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Suppose that for some reason gravity magically changes, but only for people. While this goes on, instead of gravity pulling people down, it pushes them East. To be clear, it's just people. Not animals, not objects, and not their buildings. People fall east, but everything else falls to Earth like normal.

My understanding of construction and materials is that there are a lot of things that can handle insane amounts of a certain type of force, from a certain direction, but change the type of force or the direction it pushes in and suddenly the material or structure falls apart like a card castle. Would this happen here?

If this happened in the middle of a normal business day at some large skyscraper, filled to the normal acceptable capacity, and then everyone inside of it suddenly started being pushed sideways instead of pulled down, would the skyscraper still stay up, or would that amount of human weight pushing it sideways be more than it could handle?

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    $\begingroup$ I may have some research on this. To be clear: you are only interested in the exterior structure, or are interior walls also of concern? $\endgroup$ – Weckar E. Jun 28 at 2:48
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    $\begingroup$ @WeckarE. I can't deny it would make me very happy to see an answer that also discussed interior walls, but that's an unfairly broad topic considering the variety of things they can and are made out of. So yes, let's just focus on exterior structure, the general thing not tipping over from the sideways force of people-gravity. $\endgroup$ – Jason Clyde Jun 28 at 2:52
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    $\begingroup$ Windows would go first, wouldn't they? The main problem here isn't the super structure, it's the fact that the walls and windows weren't made for it on individual levels. $\endgroup$ – Halfthawed Jun 28 at 2:52
  • $\begingroup$ How large a force would seem to be an important factor to consider, or are you asking about the limits of current building tech? $\endgroup$ – Measure of despare. Jun 28 at 2:52
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    $\begingroup$ xkcd.com/417 $\endgroup$ – Renan Jun 28 at 16:21
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According to Evolution of Concrete Skyscrapers: from Ingalls to Jin mao...

It's extremely Unlikely.

The force needed to to effectively topple a modern sky scraper would be about 30% of its weight (above the 1st floor or so) in any direction perpendicular to a shear wall. This is for all skyscrapers built in the late 50s onwards, older buildings which exceed 15 stories will be a different story.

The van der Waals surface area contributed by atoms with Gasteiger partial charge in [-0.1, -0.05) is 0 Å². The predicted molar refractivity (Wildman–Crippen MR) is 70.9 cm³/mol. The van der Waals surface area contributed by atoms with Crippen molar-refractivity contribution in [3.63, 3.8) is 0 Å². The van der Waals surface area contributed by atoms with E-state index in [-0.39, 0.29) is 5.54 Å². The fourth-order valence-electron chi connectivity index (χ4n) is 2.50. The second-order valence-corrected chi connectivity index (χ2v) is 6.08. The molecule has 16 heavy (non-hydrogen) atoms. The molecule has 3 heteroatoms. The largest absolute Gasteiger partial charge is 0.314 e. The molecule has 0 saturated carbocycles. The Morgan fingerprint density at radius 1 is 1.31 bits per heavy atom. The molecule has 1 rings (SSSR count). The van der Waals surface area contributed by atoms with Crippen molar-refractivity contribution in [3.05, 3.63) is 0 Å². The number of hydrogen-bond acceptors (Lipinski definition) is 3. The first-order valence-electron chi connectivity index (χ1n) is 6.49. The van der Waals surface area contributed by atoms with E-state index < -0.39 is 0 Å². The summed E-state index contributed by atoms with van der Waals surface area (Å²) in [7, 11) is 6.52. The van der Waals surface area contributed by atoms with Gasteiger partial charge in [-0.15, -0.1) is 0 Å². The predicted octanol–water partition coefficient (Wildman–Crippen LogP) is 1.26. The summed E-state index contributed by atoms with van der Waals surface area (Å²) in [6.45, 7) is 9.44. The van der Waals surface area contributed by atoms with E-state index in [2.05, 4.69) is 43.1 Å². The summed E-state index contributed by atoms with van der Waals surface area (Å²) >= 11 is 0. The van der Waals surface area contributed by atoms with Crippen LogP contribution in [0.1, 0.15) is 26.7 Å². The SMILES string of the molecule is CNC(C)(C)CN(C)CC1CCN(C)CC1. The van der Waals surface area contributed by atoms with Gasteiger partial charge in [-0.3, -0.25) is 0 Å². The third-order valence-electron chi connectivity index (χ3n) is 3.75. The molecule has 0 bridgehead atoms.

This is because modern sky scrapers actually use tension to keep the shear forces in check. For example, with high wind conditions, The side of the building which is down wind actually has the most tension, due to what the author calls cantilevered systems.

So what would it take to topple a mammoth? well, if you had a high rise which was 100 stories high, and 200 people on each floor, weighing an American Average of 197 lbs, gives us a whopping 1,970 imperial tons. Considering the average skyscraper weighsaround 225,000-250,000 tons (let's say 50% of the weight is below the 1st floor), the people would only weigh 3.57% of the force needed to break the tension system and cause critical failure.

The much more likely instance is the breaking of every window of the building (or close to).

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    $\begingroup$ Thanks so much for providing numbers! $\endgroup$ – Jason Clyde Jul 5 at 0:52
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Reinforced concrete and structural steel are not so strongly directional as, for instance, carbon fibers. They would handle a change of load better than, for example, the suspension arm of a F1 car, which can withstand tons of load in the vertical direction but shatters with a minimal horizontal load.

And if you think of it, it must be like that, unless you want your skyscraper to collapse with the first strong wind that blow around.

However there is a problem: windows would become the standing surface for all the people in the outside facing rooms. I don't think that a window is designed to sustain that type of load. Same would happen for some internal non structural walls. I.e. the 25 floors building where I work, most internal walls are made of drywall, not exactly an excellent material to sustain standing people.